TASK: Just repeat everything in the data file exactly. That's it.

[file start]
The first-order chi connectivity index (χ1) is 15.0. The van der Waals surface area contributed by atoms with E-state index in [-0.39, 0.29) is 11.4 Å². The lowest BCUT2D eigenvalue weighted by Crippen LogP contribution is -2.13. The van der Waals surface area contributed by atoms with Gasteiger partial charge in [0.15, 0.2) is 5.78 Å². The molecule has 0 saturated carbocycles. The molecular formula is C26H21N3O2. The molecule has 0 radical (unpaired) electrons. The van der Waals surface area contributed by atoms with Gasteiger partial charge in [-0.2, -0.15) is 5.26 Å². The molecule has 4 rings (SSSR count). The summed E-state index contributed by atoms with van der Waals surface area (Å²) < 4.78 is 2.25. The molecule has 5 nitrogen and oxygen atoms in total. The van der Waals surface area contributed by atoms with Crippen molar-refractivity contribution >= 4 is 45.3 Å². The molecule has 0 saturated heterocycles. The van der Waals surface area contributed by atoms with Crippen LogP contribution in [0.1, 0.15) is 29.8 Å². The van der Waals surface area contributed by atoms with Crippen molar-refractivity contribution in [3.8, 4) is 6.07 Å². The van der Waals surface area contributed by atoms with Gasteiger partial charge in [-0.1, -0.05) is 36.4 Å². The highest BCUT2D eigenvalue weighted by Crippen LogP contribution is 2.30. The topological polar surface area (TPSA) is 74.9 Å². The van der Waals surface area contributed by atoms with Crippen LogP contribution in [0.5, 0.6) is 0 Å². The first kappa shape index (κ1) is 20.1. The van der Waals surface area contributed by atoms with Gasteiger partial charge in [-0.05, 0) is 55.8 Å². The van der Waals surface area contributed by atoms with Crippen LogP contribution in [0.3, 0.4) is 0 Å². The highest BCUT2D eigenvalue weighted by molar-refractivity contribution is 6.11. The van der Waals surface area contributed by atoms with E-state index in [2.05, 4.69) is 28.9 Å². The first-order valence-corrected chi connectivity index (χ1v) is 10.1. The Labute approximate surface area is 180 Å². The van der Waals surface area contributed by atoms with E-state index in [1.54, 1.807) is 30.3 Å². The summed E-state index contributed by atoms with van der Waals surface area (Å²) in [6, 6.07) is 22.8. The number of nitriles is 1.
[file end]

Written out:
The first-order chi connectivity index (χ1) is 15.0. The van der Waals surface area contributed by atoms with E-state index in [-0.39, 0.29) is 11.4 Å². The lowest BCUT2D eigenvalue weighted by Crippen LogP contribution is -2.13. The van der Waals surface area contributed by atoms with Gasteiger partial charge in [0.15, 0.2) is 5.78 Å². The molecule has 0 saturated carbocycles. The molecular formula is C26H21N3O2. The molecule has 0 radical (unpaired) electrons. The van der Waals surface area contributed by atoms with Gasteiger partial charge in [-0.2, -0.15) is 5.26 Å². The molecule has 4 rings (SSSR count). The summed E-state index contributed by atoms with van der Waals surface area (Å²) < 4.78 is 2.25. The molecule has 5 nitrogen and oxygen atoms in total. The van der Waals surface area contributed by atoms with Crippen molar-refractivity contribution >= 4 is 45.3 Å². The molecule has 0 saturated heterocycles. The van der Waals surface area contributed by atoms with Crippen LogP contribution in [0.1, 0.15) is 29.8 Å². The van der Waals surface area contributed by atoms with Crippen molar-refractivity contribution in [3.8, 4) is 6.07 Å². The van der Waals surface area contributed by atoms with Gasteiger partial charge in [-0.1, -0.05) is 36.4 Å². The highest BCUT2D eigenvalue weighted by Crippen LogP contribution is 2.30. The topological polar surface area (TPSA) is 74.9 Å². The van der Waals surface area contributed by atoms with Crippen LogP contribution in [0.5, 0.6) is 0 Å². The first kappa shape index (κ1) is 20.1. The van der Waals surface area contributed by atoms with Gasteiger partial charge in [-0.05, 0) is 55.8 Å². The van der Waals surface area contributed by atoms with Crippen LogP contribution in [0.3, 0.4) is 0 Å². The highest BCUT2D eigenvalue weighted by molar-refractivity contribution is 6.11. The van der Waals surface area contributed by atoms with E-state index in [2.05, 4.69) is 28.9 Å². The first-order valence-corrected chi connectivity index (χ1v) is 10.1. The Labute approximate surface area is 180 Å². The van der Waals surface area contributed by atoms with E-state index in [1.54, 1.807) is 30.3 Å². The summed E-state index contributed by atoms with van der Waals surface area (Å²) in [6, 6.07) is 22.8. The number of nitriles is 1.